Vijay Limaye is a fourth year Ph.D. student pursuing a joint degree in the Nelson Institute and the Epidemiology program of the Department of Population Health Sciences. A Madison native, Vijay is interested in work at the intersection of climate change and human health. He is advised by Dr. Jonathan Patz at the Nelson Institute's Center for Sustainability and the Global Environment (SAGE).
Tse-Lynn Loh is a Postdoctoral Research Associate at the Shedd Aquarium in Chicago, working closely in collaboration with Project Seahorse on the conservation of seahorse populations in Southeast Asia. She recently completed her PhD at the University of North Carolina Wilmington, studying the cascading effects of overfishing on coral reef communities within the Caribbean region. With Project Seahorse, Tse-Lynn plans to conduct a series of surveys in Southeast Asia to characterize the populations of seahorse species there and determine habitat preferences. She will also be training and setting up local monitoring networks with in-country partners to provide long-term data for seahorse population trends.
Claire Luby is a second year PhD student in the Plant Breeding Program. Her PhD is based on some of the work from the project that will be presented today and related in part to the open source seed initiative. She also earned a CHANGE certificate from the Nelson Institute.
Lisa M. MacKinnon is the Sustainability Coordinator/Audit Analyst in the Office of the Dane County, WI Board of Supervisors. Her focus is on improving the overall sustainability of county operations, management, policies, and decision-making. She convened and facilitates Dane County's Cross-Departmental Sustainability Working Group, which is collaboratively working on strategic planning and capacity building to accelerate the integration of sustainability into all aspects of county government.
She has been involved in various aspects of sustainable community development education, outreach, and training for over a decade.
Lisa has designed and delivered presentations and training workshops on the eco-municipality model, the Natural Step (TNS) sustainability framework, and sustainable community development in communities, organizations, and conferences in Wisconsin, the U.S., and Europe.
She is a graduate of the University of Wisconsin Law School and lives with her family in Madison, WI.
Jason McLachlan is an assistant professor of biology at the University of Notre Dame. He studies the interaction of climate, vegetation, and conservation policy. He currently leads the PalEON project, who's aim is to improve estimates of changing climate, vegetation, and ecosystem disturbance over the last 2000 years and to integrate this knowledge into the models we use to predict future ecosystem change. He is a member of the leadership team of the Collaboratory for Adaptation to Climate Change (adapt.nd.edu), which facilitates decision-making for resource managers and policymakers in the context of changing climate. More information on Jason's work is available at: www3.nd.edu/~paleolab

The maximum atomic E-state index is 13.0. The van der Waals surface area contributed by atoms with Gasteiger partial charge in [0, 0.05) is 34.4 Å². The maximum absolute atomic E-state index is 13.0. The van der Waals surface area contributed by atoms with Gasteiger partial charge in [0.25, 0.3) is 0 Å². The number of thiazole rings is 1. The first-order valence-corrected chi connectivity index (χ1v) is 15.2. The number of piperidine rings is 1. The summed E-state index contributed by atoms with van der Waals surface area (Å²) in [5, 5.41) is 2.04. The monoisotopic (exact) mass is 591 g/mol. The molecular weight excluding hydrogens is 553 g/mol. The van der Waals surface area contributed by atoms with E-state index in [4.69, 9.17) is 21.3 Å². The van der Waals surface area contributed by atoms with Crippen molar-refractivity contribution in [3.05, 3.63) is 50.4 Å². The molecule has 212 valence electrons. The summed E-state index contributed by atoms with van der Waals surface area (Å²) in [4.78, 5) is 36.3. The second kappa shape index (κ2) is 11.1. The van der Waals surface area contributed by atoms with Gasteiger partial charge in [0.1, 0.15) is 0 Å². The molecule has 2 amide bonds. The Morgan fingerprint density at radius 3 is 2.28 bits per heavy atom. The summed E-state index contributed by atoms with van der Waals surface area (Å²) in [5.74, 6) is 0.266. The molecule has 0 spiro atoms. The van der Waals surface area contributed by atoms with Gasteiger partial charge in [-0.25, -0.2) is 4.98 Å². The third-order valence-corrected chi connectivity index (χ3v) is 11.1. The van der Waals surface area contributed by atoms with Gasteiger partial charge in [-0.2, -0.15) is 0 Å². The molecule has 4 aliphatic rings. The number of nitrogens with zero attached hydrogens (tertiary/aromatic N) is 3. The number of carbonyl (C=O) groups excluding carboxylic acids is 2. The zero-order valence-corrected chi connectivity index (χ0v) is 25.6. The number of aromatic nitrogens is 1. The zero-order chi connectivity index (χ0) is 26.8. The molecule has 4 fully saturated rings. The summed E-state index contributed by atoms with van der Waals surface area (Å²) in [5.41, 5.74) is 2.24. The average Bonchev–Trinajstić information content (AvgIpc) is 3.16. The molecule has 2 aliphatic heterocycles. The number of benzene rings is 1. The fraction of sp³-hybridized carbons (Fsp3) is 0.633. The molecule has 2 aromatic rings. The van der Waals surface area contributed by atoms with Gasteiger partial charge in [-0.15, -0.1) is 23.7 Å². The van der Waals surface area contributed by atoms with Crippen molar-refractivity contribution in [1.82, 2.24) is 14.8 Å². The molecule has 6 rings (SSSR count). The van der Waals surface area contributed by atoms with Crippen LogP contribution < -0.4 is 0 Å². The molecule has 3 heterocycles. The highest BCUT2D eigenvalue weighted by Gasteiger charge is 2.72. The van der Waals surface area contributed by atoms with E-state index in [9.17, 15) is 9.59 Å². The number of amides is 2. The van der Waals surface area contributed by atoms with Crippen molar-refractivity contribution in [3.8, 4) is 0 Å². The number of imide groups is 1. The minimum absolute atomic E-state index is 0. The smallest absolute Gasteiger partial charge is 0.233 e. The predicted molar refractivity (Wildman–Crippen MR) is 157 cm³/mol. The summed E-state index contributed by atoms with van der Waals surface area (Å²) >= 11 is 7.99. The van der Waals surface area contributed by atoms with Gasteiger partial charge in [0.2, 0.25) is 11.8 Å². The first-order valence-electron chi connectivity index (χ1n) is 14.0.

Cathy Middlecamp is an Associate Professor at the Nelson Institute for Environmental Studies and Howe Bascom Professor in the Integrated Liberal Studies Program at the University of Wisconsin-Madison. This semester, Cathy is teaching a new place-based course on energy and food on the UW-Madison campus.
Ming Hua is a master student in the Conservation Biology and Sustainable Development program in the Nelson Institute of Environmental Studies in UW-Madison. Her research interests center on the conservation biology, especially community-based conservation in developing countries; biodiversity and endangered species conservation. Graduated from Sichuan University in China, Ming has over two years of research and fieldwork experience in wildlife conservation areas in southwest of China. Her undergraduate research mainly focuses on the conservation of giant panda, ranging from habitat protection to breeding gene analysis. She also worked in collaboration with several NGOs both regionally and globally, such as Conservation International (CI), International Crane Foundation, Fauna & Flora International, and WWF. Her graduate research is done in partnership with CI-China office, helping them evaluate their payment for ecosystem project.